Smart golfers would have any new club(s) they purchase checked by an independent professional for adherence to spec before you ever strike a ball with them.
I’m just sayin’ . . .
The Wedge Guy is sponsored by SCOR Golf, where Terry Koehler is President/CEO. He encourages you to submit your questions or topics to be considered for his columns on Tuesdays and Fridays. Each submission automatically enters you to win a SCOR4161 wedge to be given away monthly. Click the button below to submit your question or topic today.
[ comments ]
I wish I had a compentent professional around me. I just don't trust the so called professional in my area. They don't have the proper equipment, the best the can do is check my lie angle.
I couldn't imagine getting an answer on the phone that their "loft and lie tolerances are plus or minus 3*". That's outrageous!!! i could Eye-up a club closer than that for crying out loud!! It makes me glad that i had everything checked when i bought it.
SD Charlie says:
Jeez! Those anecdotes are pretty "amazing", but I suppose those are the dangers of buying mass-produced products. It also point to why my Eidolon wedges (52 and 57) are the most consistent clubs in my bag - they're hand-built by someone who cares about what they do. I'm really excited about the SCOR range, and I will definitely consider picking some up when the time comes. Keep up the good work! I've got some questions bubbling, so I should be submitting a few soon.
I find most of the club makers promises to be BS. It's refreshing that there are a few club makers that really care and don't make BS claims. Thanks Eidolon for being one of the good guys.
Terry has expressed it many times. The only way to get better at golf is to have sound fundamentals, good course management skills and practice, practice practice!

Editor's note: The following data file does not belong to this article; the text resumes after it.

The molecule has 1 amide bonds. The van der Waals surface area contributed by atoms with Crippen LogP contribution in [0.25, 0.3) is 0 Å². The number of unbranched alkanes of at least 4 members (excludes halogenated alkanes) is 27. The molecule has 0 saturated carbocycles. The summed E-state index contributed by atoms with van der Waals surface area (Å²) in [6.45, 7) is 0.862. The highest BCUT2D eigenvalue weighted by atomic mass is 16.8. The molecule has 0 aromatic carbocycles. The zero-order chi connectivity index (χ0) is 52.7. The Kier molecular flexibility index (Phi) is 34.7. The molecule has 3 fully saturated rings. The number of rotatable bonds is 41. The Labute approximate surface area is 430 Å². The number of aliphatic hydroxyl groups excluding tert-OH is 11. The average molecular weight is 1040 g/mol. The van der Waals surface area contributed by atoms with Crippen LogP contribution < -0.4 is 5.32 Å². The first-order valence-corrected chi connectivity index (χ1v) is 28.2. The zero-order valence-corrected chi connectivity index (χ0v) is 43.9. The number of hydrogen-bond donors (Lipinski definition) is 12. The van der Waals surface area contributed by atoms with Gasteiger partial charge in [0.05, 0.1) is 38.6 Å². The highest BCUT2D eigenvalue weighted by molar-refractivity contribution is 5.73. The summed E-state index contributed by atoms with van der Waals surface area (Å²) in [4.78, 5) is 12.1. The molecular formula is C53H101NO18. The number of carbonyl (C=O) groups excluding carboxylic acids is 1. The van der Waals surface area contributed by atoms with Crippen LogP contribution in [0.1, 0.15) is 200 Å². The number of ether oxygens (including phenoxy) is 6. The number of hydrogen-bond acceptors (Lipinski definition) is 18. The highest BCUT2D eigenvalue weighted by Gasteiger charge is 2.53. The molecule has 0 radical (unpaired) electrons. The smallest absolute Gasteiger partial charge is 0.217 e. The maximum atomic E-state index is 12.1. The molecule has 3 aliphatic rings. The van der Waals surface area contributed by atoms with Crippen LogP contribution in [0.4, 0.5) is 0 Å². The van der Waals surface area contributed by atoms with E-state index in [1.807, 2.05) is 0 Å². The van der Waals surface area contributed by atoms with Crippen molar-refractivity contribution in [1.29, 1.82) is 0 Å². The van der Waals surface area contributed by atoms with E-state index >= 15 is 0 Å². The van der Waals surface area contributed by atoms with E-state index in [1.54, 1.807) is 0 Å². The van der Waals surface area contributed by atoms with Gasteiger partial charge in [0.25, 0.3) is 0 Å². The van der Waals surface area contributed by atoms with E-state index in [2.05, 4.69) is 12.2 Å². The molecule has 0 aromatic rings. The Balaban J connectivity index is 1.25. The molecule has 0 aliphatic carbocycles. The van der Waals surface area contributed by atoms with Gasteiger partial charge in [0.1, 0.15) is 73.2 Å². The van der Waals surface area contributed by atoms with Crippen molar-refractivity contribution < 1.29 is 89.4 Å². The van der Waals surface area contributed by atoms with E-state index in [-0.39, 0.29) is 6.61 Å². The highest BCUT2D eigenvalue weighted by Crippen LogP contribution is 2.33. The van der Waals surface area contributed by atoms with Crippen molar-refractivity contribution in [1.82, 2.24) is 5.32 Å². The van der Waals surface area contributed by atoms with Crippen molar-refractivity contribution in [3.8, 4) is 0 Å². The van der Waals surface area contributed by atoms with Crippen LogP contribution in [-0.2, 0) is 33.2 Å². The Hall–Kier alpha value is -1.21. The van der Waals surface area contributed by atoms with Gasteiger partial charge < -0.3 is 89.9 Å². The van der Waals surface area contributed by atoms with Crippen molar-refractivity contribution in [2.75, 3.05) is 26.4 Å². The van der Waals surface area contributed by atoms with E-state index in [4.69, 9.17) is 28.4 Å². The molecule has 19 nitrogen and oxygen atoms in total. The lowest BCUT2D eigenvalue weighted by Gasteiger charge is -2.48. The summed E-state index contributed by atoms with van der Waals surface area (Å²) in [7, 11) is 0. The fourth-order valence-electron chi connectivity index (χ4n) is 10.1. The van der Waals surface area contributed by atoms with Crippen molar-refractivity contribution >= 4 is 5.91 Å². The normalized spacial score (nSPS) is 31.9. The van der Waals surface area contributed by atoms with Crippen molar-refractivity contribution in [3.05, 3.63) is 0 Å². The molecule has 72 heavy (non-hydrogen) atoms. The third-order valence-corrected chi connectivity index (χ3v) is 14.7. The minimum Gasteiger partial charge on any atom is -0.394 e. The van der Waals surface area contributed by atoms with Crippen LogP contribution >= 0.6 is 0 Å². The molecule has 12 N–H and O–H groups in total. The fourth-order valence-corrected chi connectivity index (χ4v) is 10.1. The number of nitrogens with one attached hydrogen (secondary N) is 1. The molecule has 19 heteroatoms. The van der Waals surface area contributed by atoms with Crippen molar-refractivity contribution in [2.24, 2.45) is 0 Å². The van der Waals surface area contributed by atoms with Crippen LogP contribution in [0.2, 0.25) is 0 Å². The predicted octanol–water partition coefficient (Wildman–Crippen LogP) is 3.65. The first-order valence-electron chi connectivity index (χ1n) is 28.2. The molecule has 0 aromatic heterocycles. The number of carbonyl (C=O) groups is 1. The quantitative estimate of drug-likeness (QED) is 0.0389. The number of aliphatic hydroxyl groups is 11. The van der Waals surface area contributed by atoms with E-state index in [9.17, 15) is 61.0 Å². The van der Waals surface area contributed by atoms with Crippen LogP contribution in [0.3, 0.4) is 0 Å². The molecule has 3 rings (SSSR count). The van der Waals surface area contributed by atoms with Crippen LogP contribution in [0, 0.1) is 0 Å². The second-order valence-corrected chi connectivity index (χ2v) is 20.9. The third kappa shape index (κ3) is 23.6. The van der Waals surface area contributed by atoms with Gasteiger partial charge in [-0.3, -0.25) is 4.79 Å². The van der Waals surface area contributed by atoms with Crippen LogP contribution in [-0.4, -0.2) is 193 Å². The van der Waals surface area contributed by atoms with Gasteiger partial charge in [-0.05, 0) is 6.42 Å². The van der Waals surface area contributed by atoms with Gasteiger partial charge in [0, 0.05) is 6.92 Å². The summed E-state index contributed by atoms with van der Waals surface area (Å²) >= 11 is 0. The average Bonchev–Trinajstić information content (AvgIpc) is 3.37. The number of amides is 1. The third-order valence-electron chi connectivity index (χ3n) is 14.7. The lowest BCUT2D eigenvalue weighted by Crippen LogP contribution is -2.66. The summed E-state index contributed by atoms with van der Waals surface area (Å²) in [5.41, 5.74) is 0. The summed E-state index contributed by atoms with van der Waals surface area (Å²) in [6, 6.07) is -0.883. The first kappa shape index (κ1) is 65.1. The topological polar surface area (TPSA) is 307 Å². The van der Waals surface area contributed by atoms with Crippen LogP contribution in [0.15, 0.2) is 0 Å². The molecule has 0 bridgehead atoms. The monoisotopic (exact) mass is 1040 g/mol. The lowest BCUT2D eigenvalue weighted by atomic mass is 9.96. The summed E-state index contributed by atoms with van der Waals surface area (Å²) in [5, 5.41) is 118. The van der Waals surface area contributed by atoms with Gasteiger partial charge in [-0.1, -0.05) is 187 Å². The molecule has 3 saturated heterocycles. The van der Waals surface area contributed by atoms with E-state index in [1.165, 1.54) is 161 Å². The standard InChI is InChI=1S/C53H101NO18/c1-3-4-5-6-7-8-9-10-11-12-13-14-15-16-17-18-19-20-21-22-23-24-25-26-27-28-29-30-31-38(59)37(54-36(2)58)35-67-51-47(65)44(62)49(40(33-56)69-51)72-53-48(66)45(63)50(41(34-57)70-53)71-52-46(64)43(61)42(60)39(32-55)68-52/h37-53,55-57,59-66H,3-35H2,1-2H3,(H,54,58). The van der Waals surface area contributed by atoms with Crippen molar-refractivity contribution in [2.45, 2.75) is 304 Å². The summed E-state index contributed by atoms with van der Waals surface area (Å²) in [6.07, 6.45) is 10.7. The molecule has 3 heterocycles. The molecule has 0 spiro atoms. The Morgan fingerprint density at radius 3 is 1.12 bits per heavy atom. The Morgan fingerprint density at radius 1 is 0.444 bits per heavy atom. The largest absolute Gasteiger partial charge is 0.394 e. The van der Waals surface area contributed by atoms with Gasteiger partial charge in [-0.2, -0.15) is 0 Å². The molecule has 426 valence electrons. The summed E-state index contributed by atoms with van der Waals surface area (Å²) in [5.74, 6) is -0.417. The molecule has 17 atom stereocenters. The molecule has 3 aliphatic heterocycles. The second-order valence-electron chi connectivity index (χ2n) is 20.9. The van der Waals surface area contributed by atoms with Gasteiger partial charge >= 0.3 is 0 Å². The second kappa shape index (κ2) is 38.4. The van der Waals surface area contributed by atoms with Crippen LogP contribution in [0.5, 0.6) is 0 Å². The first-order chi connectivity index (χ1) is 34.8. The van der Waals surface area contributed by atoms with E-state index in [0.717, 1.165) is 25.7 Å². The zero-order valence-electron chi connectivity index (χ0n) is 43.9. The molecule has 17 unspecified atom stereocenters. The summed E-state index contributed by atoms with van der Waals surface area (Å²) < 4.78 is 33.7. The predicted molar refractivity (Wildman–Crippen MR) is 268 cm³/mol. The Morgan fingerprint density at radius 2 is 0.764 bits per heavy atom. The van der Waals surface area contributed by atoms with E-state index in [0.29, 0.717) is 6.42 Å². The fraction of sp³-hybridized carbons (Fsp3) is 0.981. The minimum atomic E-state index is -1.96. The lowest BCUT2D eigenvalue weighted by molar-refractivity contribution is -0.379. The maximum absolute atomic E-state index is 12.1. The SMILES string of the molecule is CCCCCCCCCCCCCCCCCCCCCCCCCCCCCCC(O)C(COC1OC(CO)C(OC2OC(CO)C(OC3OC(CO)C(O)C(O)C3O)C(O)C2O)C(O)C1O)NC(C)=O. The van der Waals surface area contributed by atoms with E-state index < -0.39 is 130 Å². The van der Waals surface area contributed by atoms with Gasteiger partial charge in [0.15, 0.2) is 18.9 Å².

Good equipment is important, but to a limit.
I was shooting some great scores with the cheapest set available from Dicks.
I just had so many gaps in my game, it was the reason i upgraded.
A good player could probably beat you with a shovel and a rake like tin cup LOL
I'm tempted to take out my OLD clubs sometime and see what i shoot with them.
I might have to do that next week.
Experiments are fun
I love "Joe Versus The Volcano"
Am I the only one who would like to know the names of the companies who made the junk mentioned in this post? I'd like to know who to avoid.
@ Shallowface - WedgeGuy is to classy to give up the names.
Bryan K says:
I want to find out how your colleague's call to the sales person ends up going tomorrow.
And wtf? 3* of tolerance?
Thank you Bryan. I do not think it would be right to put companies' names on stories like this, but unfortunately, these occurences are too frequent. Think of the numbers of drivers, irons and other clubs the major brands put through production daily. And the constant stories of downsizing, outsourcing, etc. The post was just to tell the tales, and warn you to be careful when you purchase.
The new scor site looks great Terry. I did notice the use of the word "techniligy"
under the single club link. I didnt know if this word should be trade marked. I Look forward to building a set in the near future.
@ Agustin - Well, without specifics, the entire industry is sullied. Nothing classy about that.
I'm sure there's a lot of junk out there, and a lot of good product as well. But if a company really has 3* of tolerance on lofts and lies and isn't ashamed to say so, why not let us know who that is? I want to make sure to avoid them like the plague.
As far as getting new clubs checked, I've heard that different brands of loft/lie machines can give different readings. How is one supposed to trust anything? I may be getting my new set bent out of spec, and voiding the warranty to boot. So that's not the solution in my opinion.